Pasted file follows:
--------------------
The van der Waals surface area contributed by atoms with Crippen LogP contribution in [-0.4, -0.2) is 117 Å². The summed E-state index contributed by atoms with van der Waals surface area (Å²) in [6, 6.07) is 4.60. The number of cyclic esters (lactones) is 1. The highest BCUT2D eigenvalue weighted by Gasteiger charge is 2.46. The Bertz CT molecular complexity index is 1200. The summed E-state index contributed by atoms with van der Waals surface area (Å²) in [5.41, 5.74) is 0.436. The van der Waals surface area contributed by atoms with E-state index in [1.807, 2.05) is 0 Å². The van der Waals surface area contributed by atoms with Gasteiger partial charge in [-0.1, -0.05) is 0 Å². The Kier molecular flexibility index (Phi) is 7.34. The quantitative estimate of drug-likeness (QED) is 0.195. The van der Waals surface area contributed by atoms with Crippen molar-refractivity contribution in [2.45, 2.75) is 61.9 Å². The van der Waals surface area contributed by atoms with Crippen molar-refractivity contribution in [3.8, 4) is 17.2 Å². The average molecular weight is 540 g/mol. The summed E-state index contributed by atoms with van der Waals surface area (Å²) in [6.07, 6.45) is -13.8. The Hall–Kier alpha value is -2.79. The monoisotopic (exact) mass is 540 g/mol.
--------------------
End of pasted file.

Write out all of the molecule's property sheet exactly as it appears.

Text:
The van der Waals surface area contributed by atoms with Crippen LogP contribution in [-0.4, -0.2) is 117 Å². The summed E-state index contributed by atoms with van der Waals surface area (Å²) in [6, 6.07) is 4.60. The number of cyclic esters (lactones) is 1. The highest BCUT2D eigenvalue weighted by Gasteiger charge is 2.46. The Bertz CT molecular complexity index is 1200. The summed E-state index contributed by atoms with van der Waals surface area (Å²) in [5.41, 5.74) is 0.436. The van der Waals surface area contributed by atoms with E-state index in [1.807, 2.05) is 0 Å². The van der Waals surface area contributed by atoms with Gasteiger partial charge in [-0.1, -0.05) is 0 Å². The Kier molecular flexibility index (Phi) is 7.34. The quantitative estimate of drug-likeness (QED) is 0.195. The van der Waals surface area contributed by atoms with Crippen molar-refractivity contribution in [2.45, 2.75) is 61.9 Å². The van der Waals surface area contributed by atoms with Crippen molar-refractivity contribution in [3.8, 4) is 17.2 Å². The average molecular weight is 540 g/mol. The summed E-state index contributed by atoms with van der Waals surface area (Å²) in [6.07, 6.45) is -13.8. The Hall–Kier alpha value is -2.79. The monoisotopic (exact) mass is 540 g/mol.